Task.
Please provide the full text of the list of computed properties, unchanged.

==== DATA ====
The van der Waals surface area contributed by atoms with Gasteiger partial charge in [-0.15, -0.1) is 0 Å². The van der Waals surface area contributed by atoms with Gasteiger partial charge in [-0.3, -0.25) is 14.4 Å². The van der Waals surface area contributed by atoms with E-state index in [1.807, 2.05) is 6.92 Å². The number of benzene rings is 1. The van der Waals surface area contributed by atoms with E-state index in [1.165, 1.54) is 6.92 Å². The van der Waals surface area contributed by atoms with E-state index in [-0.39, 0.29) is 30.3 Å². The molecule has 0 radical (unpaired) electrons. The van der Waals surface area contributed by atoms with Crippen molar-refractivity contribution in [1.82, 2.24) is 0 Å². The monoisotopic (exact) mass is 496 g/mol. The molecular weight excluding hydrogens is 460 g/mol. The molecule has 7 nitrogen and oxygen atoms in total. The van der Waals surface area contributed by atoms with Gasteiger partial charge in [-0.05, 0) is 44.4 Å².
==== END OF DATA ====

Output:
The van der Waals surface area contributed by atoms with Gasteiger partial charge in [-0.15, -0.1) is 0 Å². The van der Waals surface area contributed by atoms with Gasteiger partial charge in [-0.3, -0.25) is 14.4 Å². The van der Waals surface area contributed by atoms with E-state index in [1.807, 2.05) is 6.92 Å². The number of benzene rings is 1. The van der Waals surface area contributed by atoms with E-state index in [1.165, 1.54) is 6.92 Å². The van der Waals surface area contributed by atoms with E-state index in [-0.39, 0.29) is 30.3 Å². The molecule has 0 radical (unpaired) electrons. The van der Waals surface area contributed by atoms with Crippen molar-refractivity contribution in [1.82, 2.24) is 0 Å². The monoisotopic (exact) mass is 496 g/mol. The molecular weight excluding hydrogens is 460 g/mol. The molecule has 7 nitrogen and oxygen atoms in total. The van der Waals surface area contributed by atoms with Gasteiger partial charge in [-0.05, 0) is 44.4 Å².